Junior high school students make their own biodiesel

    Junior high students at Wissahickon Charter School in northeast Philadelphia built a biodesel processing system that converts fryer oil into fuel for cars.

    A group of junior high students at Wissahickon Charter School in Northeast Philadelphia are filling up gas tanks with their own batch of biodiesel. For a science project they built a biodesel processing system that converts fryer oil into fuel for cars. WHYY’s Peter Crimmins reports.

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    The 8th graders at Wissahickon Charter School are pouring their very first batch of biodiesel into the tank of an Outward Bound van, which takes young people on backpacking trips. They’ve been working on the system for almost a year, coming in after school, over the summer, and on weekends. 14 year-old Daniel Farmer says he did not join a basketball league this year because he would rather tinker with chemistry.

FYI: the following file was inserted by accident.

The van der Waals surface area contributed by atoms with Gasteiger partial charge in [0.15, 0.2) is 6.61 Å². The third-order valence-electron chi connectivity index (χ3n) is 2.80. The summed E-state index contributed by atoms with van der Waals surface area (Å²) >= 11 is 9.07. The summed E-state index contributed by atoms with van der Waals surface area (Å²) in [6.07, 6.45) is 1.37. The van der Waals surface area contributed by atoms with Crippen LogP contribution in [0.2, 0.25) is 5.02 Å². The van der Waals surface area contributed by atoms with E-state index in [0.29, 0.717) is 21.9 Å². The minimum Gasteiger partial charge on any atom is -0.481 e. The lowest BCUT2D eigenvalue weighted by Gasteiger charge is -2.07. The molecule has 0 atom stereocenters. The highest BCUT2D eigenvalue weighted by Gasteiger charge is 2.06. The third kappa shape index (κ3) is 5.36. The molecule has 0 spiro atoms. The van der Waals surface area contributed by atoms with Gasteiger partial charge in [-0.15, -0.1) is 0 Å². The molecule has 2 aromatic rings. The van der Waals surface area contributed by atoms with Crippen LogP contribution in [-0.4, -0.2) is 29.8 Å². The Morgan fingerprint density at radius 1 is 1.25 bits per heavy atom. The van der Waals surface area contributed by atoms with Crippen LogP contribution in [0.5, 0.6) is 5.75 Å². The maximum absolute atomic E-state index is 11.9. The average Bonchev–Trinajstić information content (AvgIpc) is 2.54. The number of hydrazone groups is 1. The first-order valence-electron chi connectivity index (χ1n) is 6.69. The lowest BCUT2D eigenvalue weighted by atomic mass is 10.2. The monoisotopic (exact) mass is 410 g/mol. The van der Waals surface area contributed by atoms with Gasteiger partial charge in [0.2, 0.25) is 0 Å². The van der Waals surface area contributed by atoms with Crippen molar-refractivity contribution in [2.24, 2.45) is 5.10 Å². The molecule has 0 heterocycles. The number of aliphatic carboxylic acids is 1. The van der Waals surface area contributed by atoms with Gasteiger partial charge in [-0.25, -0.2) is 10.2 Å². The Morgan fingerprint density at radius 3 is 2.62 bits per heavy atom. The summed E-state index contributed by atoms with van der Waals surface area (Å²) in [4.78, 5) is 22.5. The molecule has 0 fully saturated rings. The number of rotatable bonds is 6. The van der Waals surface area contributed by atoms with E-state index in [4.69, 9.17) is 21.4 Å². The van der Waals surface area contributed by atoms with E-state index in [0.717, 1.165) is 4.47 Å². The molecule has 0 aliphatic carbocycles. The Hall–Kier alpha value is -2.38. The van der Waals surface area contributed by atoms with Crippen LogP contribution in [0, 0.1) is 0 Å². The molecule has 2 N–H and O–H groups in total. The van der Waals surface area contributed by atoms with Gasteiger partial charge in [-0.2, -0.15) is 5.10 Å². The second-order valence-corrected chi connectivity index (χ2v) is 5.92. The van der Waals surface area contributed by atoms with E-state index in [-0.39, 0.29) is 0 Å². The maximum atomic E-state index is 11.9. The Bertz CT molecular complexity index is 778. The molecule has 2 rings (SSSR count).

Farmer: I like to pour the tube into the other tube and make it explode, you know? I’ve always been into that kind of thing. And then you add the environment to it, it was just like, why not?

    The processing system converts used fryer oil and into diesel fuel. The project began 2 years ago, but focused first not on the on the nuts and bolts of science. Instead, science teacher Michael Friedman says most of the time was spent learning about the global geopolitics of oil and building relationships with local groups who produce and use biodiesel.

    Friedman: How many kids are going to end up scientists? What the important thing is is that kids understand the role of science in their lives forever. That’s the most important thing and often times science is used to try to obfuscate the truth.

    Friedman says the group is now recruiting and training younger students to process biodiesel.

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